This was among Elliott’s last poems. It was written for music in 1847, and was usually sung to the tune "Commonwealth". The People’s Anthem originally appeared in Tait’s Edinburgh Review in 1848. The refrain “God save the people!” parodies the British national anthem, God Save the Queen and demands support for ordinary people instead. Despite its huge popularity, some churches refused to use hymn books which contained it, as it can also be seen as a criticism of God. In his notes on the poem, Elliott demanded that the vote be given to all responsible householders. “The People’s Anthem” was a great favorite for many years, and in the 1920s it was suggested that Elliott’s poem qualified him to be designated Poet Laureate of the League of Nations.
Towards the end of his life, Elliott suffered much pain and depression. His thoughts often turned to his own death and he wrote his own epitaph:
The Poet's Epitaph
- Stop, Mortal! Here thy brother lies,
- The Poet of the Poor
- His books were rivers, woods and skies,
- The meadow and the moor,
- His teachers were the torn hearts’ wail,
- The tyrant, and the slave,
- The street, the factory, the jail,
- The palace – and the grave!
- The meanest thing, earth’s feeblest worm,
- He fear’d to scorn or hate;
- And honour’d in a peasant’s form
- The equal of the great.
- But if he loved the rich who make
- The poor man’s little more,
- Ill could he praise the rich who take
- From plunder’d labour’s store
- A hand to do, a head to plan,
- A heart to feel and dare –
- Tell man’s worst foes, here lies the man
- Who drew them as they are.
After Ebenezer Elliott's death, John Greenleaf Whittier wrote a poem in his memory, titled Elliott.
A bronze statue to his memory, by Burnard of London, was subscribed for by the working men of Sheffield, and erected at a cost of £600 in the market-nlace of that town, in 1854. Landor wrote a fine ode on the occasion. The statue was afterwards removed to Weston Park, Sheffield.
His poem "The People's Anthem" was set to music by Stephen Schwartz (as "Save the People") in 1971, and used in the play and movie Godspell.
- Night: A descriptive poem. London: Baldwin, Cradock, & Joy, 1818.
- Peter Faultless to His Brother Simon, Tales of Night, in rhyme, and other poems. Edinburgh: A. Constable / London: Hurst, Robinson, 1820.
- Love: A poem in three parts, to which is added "The Giaour". London: Charles Stocking, 1824.
- The Village Patriarch: A poem. London: privately printed by Edward Bull, 1829; New York: Garland, 1978.
- Corn Law Rhymes. London: B. Stell, 1831.
- The Splendid Village, Corn Law Rhymes, and other poems. London: Benjamin Small, 1834.
- Elliott's Poems. (3 volumes), London: B. Steill. **Volume I: The Splendid Village, Corn Law Rhymes, and other poems, 1834;
- The Poetical Works of Ebenezer Elliott, The Corn Law Rhymer. Edinburgh: William Tait; London: Simkin, Marshall / Dublin: John Cummings, 1840.
- More Verse and Prose, by the Corn Law Rhymer. London: Charles Fox, 1850.
- Poems (with introduction by Rufus Wilmot Griswold). Philadelphia: John Locken, 1844; New York: Leavitt, 1850.
- Poetical Works (edited by Edwin Elliott). (2 volumes), London: H.S. King, 1875. (1 volume), Hildeshelm: Olms, 1975. Volume I, Volume II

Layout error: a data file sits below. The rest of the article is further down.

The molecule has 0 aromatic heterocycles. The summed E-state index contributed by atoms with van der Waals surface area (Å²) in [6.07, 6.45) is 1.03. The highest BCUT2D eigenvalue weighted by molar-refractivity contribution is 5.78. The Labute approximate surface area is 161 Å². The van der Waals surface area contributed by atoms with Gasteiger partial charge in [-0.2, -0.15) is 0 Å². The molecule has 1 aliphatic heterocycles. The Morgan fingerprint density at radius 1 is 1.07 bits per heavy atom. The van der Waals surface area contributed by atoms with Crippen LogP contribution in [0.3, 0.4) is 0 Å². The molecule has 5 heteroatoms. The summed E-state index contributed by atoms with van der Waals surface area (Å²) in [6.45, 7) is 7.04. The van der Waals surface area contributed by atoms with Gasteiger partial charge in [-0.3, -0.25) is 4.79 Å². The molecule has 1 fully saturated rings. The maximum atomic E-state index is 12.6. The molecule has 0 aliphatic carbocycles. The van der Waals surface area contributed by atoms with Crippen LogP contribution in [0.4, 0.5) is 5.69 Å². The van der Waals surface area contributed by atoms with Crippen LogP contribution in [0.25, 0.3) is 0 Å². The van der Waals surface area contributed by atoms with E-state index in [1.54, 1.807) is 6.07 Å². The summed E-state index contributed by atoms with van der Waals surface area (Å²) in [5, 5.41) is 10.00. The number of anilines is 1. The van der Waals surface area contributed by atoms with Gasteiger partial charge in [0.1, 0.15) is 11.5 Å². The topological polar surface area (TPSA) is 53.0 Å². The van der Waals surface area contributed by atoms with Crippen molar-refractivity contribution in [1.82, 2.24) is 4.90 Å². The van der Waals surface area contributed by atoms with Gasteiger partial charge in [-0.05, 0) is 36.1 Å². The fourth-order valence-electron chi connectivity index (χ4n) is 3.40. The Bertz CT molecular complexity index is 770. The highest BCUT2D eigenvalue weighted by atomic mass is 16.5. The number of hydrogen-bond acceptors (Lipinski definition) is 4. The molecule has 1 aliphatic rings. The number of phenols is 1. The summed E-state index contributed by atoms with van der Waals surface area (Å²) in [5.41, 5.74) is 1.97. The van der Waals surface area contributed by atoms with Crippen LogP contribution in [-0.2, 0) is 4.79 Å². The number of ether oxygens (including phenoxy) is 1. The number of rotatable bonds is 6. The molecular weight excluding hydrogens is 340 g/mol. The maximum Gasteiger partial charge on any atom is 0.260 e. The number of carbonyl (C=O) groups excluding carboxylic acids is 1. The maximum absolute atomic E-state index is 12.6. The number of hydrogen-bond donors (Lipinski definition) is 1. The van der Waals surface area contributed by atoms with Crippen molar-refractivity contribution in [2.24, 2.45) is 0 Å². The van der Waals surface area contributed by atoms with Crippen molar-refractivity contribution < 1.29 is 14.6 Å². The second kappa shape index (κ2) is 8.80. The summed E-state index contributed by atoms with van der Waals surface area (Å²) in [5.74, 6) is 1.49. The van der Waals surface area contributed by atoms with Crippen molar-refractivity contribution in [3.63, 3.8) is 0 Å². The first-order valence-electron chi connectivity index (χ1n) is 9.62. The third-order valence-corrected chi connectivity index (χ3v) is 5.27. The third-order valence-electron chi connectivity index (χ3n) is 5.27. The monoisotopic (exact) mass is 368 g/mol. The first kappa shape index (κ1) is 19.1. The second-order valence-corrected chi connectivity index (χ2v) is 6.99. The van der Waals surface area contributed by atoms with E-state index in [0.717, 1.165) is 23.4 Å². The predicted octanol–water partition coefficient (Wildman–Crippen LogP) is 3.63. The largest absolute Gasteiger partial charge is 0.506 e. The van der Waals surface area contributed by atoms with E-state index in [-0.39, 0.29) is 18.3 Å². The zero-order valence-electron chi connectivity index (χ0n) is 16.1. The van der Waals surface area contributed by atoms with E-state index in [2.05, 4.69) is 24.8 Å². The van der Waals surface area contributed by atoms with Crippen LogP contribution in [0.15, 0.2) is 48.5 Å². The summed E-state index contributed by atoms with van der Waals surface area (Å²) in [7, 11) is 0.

- Selected Poetry of Ebenezer Elliott (edited by Mark Storey). Madison, NJ: Fairleigh Dickinson University Press, 2008.
- John Watkins, Life, Poetry, and Letters of Ebenezer Elliott: With an abstract of his politics. London: John Mortimer, 1850.
Poems of Ebenezer ElliottEdit
- Watt, Francis (1889) "Elliott, Ebenezer" in Stephen, Leslie Dictionary of National Biography 17 London: Smith, Elder, pp. 266-268 . Wikisource, Web, Jan. 10, 2018.
- Ebenezer Elliott: Corn Law Rhymer & Poet of the Poor by Keith Morris & Ray Hearne, (Rotherwood Press, Oct 2002, ISBN 0-903666-95-2)
- ↑ John William Cousin, "Elliott, Ebenezer," A Short Biographical Dictionary of English Literature, 1910, 129. Web, Jan. 10, 2018.
- ↑ 2.0 2.1 2.2 2.3 2.4 2.5 2.6 Watt, 288.
- ↑ 3.00 3.01 3.02 3.03 3.04 3.05 3.06 3.07 3.08 3.09 3.10 3.11 Watt, 267.
- ↑ from Edward Dowden, "Critical Introduction: Ebenezer Elliott (1781–1849)," The English Poets: Selections with critical introductions (edited by Thomas Humphry Ward). New York & London: Macmillan, 1880-1918. Web, Mar. 14, 2016.
- ↑ 5.0 5.1 "Ebenezer Elliott," Wikipedia, Wikimedia Foundation. Web, Jan. 10, 2018.
- ↑ "Battle Song", Oxford Book of English Verse, 1250-1900 (edited by Arthur Quiller-Couch). Oxford, UK: Clarendon, 1919. Bartleby.com, Web, May 13, 2012.
- ↑ "Plaint", Oxford Book of English Verse, 1250-1900 (edited by Arthur Quiller-Couch). Oxford, UK: Clarendon, 1919. Bartleby.com, Web, May 13, 2012.
- ↑ Life, Poetry, and Letters of Ebenezer Elliott: With an abstract of his politics, Internet Archive. Web, Aug. 9, 2013.
- ↑ Search results = au:Ebenezer Elliott, WorldCat, OCLC Online Computer Library Center Inc. Web, Aug. 9, 2013.
- "Bothwell: Introduction"
- "Peter Faultless to His Brother Simon"
- Elliott in the Oxford Book of English Verse: "Battle Song," "Plaint"
- Elliott in A Victorian Anthology, 1837-1895: "Elegy on William Cobbett," "A Poet's Epitaph," "The Builders"
- Selected Poetry of Ebenezer Elliott (1781-1849) (4 poems) at Representative Poetry Online
- Elliott in The English Poets: An anthology: An Excurstion to the Mountains (from The Village Patriarch), Song: "Child, is thy father dead?", "Batttle Song," "A Poet's Epitaph," "The Three Marys at Castle Howard, in 1812 and 1837," "Plaint"
- Ebenezer Elliott at PoemHunter (10 poems)
- Ebenezer Elliott: Poems and articles
- The Poetry of Ebenezer Elliott
- Audio / video
- Elliott, Ebenezer in the 1911 Encyclopædia Britannica
- The Corn Law Rhymer & Poet of the Poor
- Ebenezer Elliott at Steel City Founders
- Rotherhamweb Ebenezer Elliott
- Ebenezer Elliott biography & selected writings at gerald-massey.org.uk
- "The Corn Law Rhymes of Ebenezer Elliott" by Robert Southey
- John Watkins, Life, Poetry, and Letters of Ebenezer Elliott: With an abstract of his politics. London: John Mortimer, 1850.
This article incorporates text from a publication now in the public domain, the Dictionary of National Biography (edited by Leslie Stephen). London: Smith, Elder, 1885-1900. Original article is at: Elliott, Ebenezer